Technical Paper

Automated Test Request and Data Acquisition System for Vehicle Emission Testing

1997-02-24
970273
Due to new regulations, emissions development and compliance testing have become more complex. The amount of data acquired, the number of test types, and the variety of test conditions have increased greatly. Due to this increase, managing test information from request to analysis of results has become a critical factor. Also, automated test result presentation and test storage increases the value and quality of each test. This paper describes a computer system developed to cope with the increasing complexity of vehicle emission testing.
Technical Paper

Impact Response of Foam: The Effect of the State of Stress

1996-11-01
962418
The Finite Element predictions of the physical response of foams during impact by a rigid body (such as, the Hybrid III head form) is determined by material law equations generally approximated based on the theory of elastoplasticity. However, the structural aspect of foam, its discontinuous nature, makes it difficult to apply the laws of continuum mechanics and construct constitutive equations for foam-like material. One part of the problem relates to the state of stress. In materials such as steel, the state of hydrostatic stress does not affect the stress strain behavior under uniaxial compression or tension in plastic regime. In other words, when steel is subject to hydrostatic pressures the stress strain characteristic can be predicted from a uniaxial test. However, if the stresses acting on a section of foam are triaxial, the response of a head-form may be different than predicted from uniaxial test data.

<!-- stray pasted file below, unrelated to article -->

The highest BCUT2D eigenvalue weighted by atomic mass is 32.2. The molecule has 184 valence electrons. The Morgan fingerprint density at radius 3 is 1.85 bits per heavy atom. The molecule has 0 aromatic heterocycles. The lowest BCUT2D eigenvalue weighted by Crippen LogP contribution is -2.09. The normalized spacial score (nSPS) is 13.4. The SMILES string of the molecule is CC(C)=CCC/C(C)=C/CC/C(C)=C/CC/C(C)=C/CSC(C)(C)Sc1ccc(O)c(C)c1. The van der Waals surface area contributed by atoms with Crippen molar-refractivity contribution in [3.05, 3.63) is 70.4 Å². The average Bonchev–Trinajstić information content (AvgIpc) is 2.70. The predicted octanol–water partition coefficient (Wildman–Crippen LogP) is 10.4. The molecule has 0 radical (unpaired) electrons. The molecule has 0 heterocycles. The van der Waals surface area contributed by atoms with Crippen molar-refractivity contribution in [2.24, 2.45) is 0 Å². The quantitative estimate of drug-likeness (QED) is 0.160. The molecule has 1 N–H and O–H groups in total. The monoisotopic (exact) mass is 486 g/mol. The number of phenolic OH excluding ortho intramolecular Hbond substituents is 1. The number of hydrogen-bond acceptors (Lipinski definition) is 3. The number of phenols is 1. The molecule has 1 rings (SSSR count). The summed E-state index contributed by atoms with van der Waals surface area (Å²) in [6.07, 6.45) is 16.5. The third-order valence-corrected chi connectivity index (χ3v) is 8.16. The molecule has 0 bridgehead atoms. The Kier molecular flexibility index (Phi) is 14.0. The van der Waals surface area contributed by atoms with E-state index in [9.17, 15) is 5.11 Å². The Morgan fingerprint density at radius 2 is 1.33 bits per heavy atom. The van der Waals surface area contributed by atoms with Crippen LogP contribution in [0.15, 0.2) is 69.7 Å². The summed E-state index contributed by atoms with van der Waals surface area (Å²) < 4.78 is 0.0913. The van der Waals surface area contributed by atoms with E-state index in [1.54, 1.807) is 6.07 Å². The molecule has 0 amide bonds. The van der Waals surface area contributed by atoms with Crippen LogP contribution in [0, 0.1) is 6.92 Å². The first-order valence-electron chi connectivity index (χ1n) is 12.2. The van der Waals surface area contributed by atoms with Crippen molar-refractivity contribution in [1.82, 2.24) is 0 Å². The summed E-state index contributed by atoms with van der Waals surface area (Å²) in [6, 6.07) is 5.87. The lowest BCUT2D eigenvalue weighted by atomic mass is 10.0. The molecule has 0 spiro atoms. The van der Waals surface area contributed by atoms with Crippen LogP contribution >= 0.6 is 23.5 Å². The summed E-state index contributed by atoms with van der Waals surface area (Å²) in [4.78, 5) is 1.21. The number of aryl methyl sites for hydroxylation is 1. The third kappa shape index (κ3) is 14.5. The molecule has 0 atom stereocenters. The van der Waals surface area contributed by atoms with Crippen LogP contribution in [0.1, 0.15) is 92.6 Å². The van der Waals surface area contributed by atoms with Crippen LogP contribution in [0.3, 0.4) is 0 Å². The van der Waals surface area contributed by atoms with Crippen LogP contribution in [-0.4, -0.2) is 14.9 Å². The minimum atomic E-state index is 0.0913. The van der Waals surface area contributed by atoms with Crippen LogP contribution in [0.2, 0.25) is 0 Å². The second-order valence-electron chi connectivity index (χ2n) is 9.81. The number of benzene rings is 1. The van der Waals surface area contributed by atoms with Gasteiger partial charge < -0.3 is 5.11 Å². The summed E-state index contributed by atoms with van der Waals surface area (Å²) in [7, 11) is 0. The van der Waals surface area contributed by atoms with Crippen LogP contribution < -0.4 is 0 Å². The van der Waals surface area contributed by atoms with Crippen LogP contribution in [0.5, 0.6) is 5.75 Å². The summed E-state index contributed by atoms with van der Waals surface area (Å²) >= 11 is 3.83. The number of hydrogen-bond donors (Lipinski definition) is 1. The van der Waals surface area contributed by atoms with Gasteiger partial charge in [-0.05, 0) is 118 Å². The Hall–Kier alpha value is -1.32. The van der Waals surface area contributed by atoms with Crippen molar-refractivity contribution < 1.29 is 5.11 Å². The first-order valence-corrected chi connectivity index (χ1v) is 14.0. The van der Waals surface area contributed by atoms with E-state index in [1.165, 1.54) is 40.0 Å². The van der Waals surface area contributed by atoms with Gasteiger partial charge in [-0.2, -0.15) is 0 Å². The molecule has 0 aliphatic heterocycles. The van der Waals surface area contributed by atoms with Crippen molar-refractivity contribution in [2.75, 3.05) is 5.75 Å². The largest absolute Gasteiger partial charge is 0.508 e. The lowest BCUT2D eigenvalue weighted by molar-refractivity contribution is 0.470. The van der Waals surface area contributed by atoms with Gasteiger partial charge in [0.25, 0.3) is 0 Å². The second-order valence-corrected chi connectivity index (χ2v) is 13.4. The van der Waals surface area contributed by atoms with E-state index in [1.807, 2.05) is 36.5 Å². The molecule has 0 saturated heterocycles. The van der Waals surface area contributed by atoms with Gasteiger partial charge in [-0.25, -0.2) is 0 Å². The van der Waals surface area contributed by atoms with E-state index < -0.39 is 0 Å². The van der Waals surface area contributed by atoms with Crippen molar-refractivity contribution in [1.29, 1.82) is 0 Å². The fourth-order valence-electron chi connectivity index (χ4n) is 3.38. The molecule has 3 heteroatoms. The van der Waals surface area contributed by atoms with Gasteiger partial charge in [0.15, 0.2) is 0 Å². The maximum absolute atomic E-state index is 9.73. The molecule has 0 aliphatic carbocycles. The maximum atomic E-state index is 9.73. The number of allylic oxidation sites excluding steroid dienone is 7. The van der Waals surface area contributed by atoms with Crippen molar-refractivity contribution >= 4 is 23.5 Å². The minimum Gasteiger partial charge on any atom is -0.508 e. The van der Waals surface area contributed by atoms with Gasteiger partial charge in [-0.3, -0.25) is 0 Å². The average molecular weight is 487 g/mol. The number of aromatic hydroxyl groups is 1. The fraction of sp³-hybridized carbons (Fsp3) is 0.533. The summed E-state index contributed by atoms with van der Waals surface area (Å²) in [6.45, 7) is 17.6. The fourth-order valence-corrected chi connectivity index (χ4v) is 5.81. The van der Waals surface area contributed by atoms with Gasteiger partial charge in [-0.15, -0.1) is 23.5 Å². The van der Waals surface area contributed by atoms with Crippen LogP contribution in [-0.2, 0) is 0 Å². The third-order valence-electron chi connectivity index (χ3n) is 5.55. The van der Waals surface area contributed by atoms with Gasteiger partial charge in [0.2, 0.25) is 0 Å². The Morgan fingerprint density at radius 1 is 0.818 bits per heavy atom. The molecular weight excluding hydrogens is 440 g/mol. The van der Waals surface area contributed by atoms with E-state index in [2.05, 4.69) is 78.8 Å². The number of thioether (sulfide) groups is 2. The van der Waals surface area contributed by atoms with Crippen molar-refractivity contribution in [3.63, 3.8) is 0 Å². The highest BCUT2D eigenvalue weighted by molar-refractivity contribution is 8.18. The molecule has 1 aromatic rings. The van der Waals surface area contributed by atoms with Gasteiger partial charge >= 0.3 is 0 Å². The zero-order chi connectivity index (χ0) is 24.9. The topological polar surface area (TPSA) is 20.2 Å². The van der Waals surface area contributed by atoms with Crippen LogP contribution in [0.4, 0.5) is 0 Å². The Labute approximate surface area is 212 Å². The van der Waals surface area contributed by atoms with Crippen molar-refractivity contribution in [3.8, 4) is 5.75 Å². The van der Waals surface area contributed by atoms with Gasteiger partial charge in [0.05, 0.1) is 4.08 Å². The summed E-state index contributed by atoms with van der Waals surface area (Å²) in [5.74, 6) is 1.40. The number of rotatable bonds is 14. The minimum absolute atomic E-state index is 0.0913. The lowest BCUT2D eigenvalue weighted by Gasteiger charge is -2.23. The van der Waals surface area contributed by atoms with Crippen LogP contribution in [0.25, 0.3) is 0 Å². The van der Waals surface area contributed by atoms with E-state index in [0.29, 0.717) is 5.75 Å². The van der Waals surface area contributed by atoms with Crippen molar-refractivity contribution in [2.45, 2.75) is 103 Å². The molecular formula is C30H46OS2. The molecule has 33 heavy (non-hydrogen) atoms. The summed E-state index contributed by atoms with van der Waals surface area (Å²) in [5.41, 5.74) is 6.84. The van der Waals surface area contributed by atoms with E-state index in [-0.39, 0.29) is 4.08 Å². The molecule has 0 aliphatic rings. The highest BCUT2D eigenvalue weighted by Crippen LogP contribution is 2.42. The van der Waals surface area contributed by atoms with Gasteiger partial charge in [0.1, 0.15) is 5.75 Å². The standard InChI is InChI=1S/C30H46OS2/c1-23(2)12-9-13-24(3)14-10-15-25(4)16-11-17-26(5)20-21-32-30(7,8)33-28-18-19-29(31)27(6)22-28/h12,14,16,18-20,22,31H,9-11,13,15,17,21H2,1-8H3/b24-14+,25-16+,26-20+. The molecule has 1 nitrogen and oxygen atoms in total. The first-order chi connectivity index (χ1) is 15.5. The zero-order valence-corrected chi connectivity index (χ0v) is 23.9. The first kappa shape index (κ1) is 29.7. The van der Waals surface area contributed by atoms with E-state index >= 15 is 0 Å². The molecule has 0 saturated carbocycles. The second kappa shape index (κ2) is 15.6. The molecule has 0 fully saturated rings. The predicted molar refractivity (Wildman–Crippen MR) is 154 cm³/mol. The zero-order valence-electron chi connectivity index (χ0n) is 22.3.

Technical Paper

Comparison of Energy Management Materials for Head Impact Protection

1997-02-24
970159
Energy management materials are widely used in automotive interiors in instrument panel, knee bolster, and door absorber applications to reduce the risk of injury to an occupant during a crash. Automobile manufacturers must meet standards set by the National Highway Traffic Safety Administration (NHTSA) that identify maximum levels of injury to an occupant. The recent NHTSA upgrade to the Federal Motor Vehicle Safety Standard (FMVSS) 201 test procedure(1) for upper interior head impact protection has prompted energy management materials' use in several new areas of affected vehicles. While vehicle evaluations continue, results to date show that energy management foams can be effective in reducing the head injury criterion [HIC(d)] to acceptable government and OEM levels.